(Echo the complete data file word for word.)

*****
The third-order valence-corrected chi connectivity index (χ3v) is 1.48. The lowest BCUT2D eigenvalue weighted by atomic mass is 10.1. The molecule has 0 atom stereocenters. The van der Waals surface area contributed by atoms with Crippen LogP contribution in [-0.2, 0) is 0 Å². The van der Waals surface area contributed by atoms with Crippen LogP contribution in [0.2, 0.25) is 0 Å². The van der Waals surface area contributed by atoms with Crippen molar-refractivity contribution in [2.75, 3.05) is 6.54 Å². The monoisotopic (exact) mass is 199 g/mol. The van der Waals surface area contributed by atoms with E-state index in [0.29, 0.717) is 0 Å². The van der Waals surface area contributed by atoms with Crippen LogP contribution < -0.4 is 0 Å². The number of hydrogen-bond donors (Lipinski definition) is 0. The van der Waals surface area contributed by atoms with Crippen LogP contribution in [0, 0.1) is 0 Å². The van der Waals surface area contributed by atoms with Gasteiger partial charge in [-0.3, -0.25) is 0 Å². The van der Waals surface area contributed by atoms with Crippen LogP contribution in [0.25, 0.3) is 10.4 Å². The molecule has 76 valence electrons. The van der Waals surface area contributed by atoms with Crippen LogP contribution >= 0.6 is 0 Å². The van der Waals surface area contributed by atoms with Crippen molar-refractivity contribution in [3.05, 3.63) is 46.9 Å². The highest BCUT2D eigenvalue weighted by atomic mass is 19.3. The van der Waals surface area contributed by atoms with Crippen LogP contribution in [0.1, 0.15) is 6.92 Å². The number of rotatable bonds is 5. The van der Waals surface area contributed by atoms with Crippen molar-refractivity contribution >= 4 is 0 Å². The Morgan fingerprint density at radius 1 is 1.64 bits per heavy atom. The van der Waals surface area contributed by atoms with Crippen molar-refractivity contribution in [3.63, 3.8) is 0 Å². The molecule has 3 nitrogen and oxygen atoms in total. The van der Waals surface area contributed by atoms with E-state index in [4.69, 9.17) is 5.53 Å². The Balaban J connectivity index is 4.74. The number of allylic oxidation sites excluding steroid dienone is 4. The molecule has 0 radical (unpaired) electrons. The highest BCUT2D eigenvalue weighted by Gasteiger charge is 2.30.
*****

The third-order valence-corrected chi connectivity index (χ3v) is 1.48. The lowest BCUT2D eigenvalue weighted by atomic mass is 10.1. The molecule has 0 atom stereocenters. The van der Waals surface area contributed by atoms with Crippen LogP contribution in [-0.2, 0) is 0 Å². The van der Waals surface area contributed by atoms with Crippen LogP contribution in [0.2, 0.25) is 0 Å². The van der Waals surface area contributed by atoms with Crippen molar-refractivity contribution in [2.75, 3.05) is 6.54 Å². The monoisotopic (exact) mass is 199 g/mol. The van der Waals surface area contributed by atoms with E-state index in [0.29, 0.717) is 0 Å². The van der Waals surface area contributed by atoms with Crippen LogP contribution < -0.4 is 0 Å². The number of hydrogen-bond donors (Lipinski definition) is 0. The van der Waals surface area contributed by atoms with Crippen LogP contribution in [0, 0.1) is 0 Å². The van der Waals surface area contributed by atoms with Gasteiger partial charge in [-0.3, -0.25) is 0 Å². The van der Waals surface area contributed by atoms with Crippen LogP contribution in [0.25, 0.3) is 10.4 Å². The molecule has 76 valence electrons. The van der Waals surface area contributed by atoms with Crippen LogP contribution >= 0.6 is 0 Å². The van der Waals surface area contributed by atoms with Crippen molar-refractivity contribution in [3.05, 3.63) is 46.9 Å². The highest BCUT2D eigenvalue weighted by atomic mass is 19.3. The van der Waals surface area contributed by atoms with Crippen LogP contribution in [0.1, 0.15) is 6.92 Å². The number of rotatable bonds is 5. The van der Waals surface area contributed by atoms with Crippen molar-refractivity contribution >= 4 is 0 Å². The Morgan fingerprint density at radius 1 is 1.64 bits per heavy atom. The van der Waals surface area contributed by atoms with Crippen molar-refractivity contribution in [3.63, 3.8) is 0 Å². The molecule has 3 nitrogen and oxygen atoms in total. The van der Waals surface area contributed by atoms with E-state index in [4.69, 9.17) is 5.53 Å². The Balaban J connectivity index is 4.74. The number of allylic oxidation sites excluding steroid dienone is 4. The molecule has 0 radical (unpaired) electrons. The highest BCUT2D eigenvalue weighted by Gasteiger charge is 2.30.